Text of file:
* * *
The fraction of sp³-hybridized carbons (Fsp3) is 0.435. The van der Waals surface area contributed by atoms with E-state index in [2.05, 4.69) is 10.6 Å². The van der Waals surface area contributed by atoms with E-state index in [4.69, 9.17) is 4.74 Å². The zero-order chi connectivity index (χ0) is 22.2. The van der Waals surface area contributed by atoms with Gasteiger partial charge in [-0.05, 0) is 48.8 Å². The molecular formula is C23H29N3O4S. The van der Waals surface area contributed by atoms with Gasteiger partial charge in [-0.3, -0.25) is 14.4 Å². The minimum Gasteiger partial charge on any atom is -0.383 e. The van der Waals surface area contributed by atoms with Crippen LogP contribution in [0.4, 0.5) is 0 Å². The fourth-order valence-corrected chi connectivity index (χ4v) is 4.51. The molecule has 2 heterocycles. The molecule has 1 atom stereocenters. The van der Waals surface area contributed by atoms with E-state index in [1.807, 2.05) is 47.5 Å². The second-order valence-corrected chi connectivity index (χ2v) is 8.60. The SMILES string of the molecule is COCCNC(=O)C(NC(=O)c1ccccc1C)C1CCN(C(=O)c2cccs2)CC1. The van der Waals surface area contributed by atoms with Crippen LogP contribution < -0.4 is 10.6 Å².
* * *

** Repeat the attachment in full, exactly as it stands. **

The fraction of sp³-hybridized carbons (Fsp3) is 0.435. The van der Waals surface area contributed by atoms with E-state index in [2.05, 4.69) is 10.6 Å². The van der Waals surface area contributed by atoms with E-state index in [4.69, 9.17) is 4.74 Å². The zero-order chi connectivity index (χ0) is 22.2. The van der Waals surface area contributed by atoms with Gasteiger partial charge in [-0.05, 0) is 48.8 Å². The molecular formula is C23H29N3O4S. The van der Waals surface area contributed by atoms with Gasteiger partial charge in [-0.3, -0.25) is 14.4 Å². The minimum Gasteiger partial charge on any atom is -0.383 e. The van der Waals surface area contributed by atoms with Crippen LogP contribution in [0.4, 0.5) is 0 Å². The fourth-order valence-corrected chi connectivity index (χ4v) is 4.51. The molecule has 2 heterocycles. The molecule has 1 atom stereocenters. The van der Waals surface area contributed by atoms with E-state index in [1.807, 2.05) is 47.5 Å². The second-order valence-corrected chi connectivity index (χ2v) is 8.60. The SMILES string of the molecule is COCCNC(=O)C(NC(=O)c1ccccc1C)C1CCN(C(=O)c2cccs2)CC1. The van der Waals surface area contributed by atoms with Crippen LogP contribution < -0.4 is 10.6 Å².